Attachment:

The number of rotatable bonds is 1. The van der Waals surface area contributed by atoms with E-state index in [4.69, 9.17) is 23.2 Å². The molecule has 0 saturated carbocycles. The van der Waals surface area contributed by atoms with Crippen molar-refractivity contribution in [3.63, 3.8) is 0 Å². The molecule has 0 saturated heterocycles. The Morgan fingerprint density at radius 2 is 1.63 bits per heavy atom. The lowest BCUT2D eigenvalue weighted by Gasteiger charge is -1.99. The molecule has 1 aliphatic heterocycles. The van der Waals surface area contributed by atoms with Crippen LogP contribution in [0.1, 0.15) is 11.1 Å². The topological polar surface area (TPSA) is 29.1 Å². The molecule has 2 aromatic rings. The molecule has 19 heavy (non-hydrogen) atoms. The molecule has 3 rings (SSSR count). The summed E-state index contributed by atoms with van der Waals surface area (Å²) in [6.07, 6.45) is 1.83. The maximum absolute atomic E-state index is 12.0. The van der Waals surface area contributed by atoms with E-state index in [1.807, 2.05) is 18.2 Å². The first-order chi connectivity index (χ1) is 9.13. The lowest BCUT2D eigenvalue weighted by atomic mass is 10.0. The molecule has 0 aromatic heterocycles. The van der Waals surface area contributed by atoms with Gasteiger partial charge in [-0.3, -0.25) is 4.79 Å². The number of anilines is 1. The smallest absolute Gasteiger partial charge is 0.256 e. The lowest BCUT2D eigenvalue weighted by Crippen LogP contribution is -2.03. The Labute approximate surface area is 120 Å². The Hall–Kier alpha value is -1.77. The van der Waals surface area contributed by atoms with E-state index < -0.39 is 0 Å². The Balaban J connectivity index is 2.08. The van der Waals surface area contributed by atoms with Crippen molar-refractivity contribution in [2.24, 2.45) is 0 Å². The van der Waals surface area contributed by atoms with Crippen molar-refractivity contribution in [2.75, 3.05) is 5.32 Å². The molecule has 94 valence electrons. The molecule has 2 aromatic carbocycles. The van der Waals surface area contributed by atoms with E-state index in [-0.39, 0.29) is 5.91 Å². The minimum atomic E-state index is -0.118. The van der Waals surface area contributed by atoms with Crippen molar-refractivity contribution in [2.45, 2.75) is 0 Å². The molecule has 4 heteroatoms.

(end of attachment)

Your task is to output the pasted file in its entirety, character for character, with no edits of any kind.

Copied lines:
The number of rotatable bonds is 1. The van der Waals surface area contributed by atoms with E-state index in [4.69, 9.17) is 23.2 Å². The molecule has 0 saturated carbocycles. The van der Waals surface area contributed by atoms with Crippen molar-refractivity contribution in [3.63, 3.8) is 0 Å². The molecule has 0 saturated heterocycles. The Morgan fingerprint density at radius 2 is 1.63 bits per heavy atom. The lowest BCUT2D eigenvalue weighted by Gasteiger charge is -1.99. The molecule has 1 aliphatic heterocycles. The van der Waals surface area contributed by atoms with Crippen LogP contribution in [0.1, 0.15) is 11.1 Å². The topological polar surface area (TPSA) is 29.1 Å². The molecule has 2 aromatic rings. The molecule has 19 heavy (non-hydrogen) atoms. The molecule has 3 rings (SSSR count). The summed E-state index contributed by atoms with van der Waals surface area (Å²) in [6.07, 6.45) is 1.83. The maximum absolute atomic E-state index is 12.0. The van der Waals surface area contributed by atoms with E-state index in [1.807, 2.05) is 18.2 Å². The first-order chi connectivity index (χ1) is 9.13. The lowest BCUT2D eigenvalue weighted by atomic mass is 10.0. The molecule has 0 aromatic heterocycles. The van der Waals surface area contributed by atoms with Gasteiger partial charge in [-0.3, -0.25) is 4.79 Å². The number of anilines is 1. The smallest absolute Gasteiger partial charge is 0.256 e. The lowest BCUT2D eigenvalue weighted by Crippen LogP contribution is -2.03. The Labute approximate surface area is 120 Å². The Hall–Kier alpha value is -1.77. The van der Waals surface area contributed by atoms with E-state index < -0.39 is 0 Å². The Balaban J connectivity index is 2.08. The van der Waals surface area contributed by atoms with Crippen molar-refractivity contribution in [2.24, 2.45) is 0 Å². The van der Waals surface area contributed by atoms with Crippen molar-refractivity contribution in [2.75, 3.05) is 5.32 Å². The molecule has 94 valence electrons. The molecule has 2 aromatic carbocycles. The van der Waals surface area contributed by atoms with E-state index in [-0.39, 0.29) is 5.91 Å². The minimum atomic E-state index is -0.118. The van der Waals surface area contributed by atoms with Crippen molar-refractivity contribution in [2.45, 2.75) is 0 Å². The molecule has 4 heteroatoms.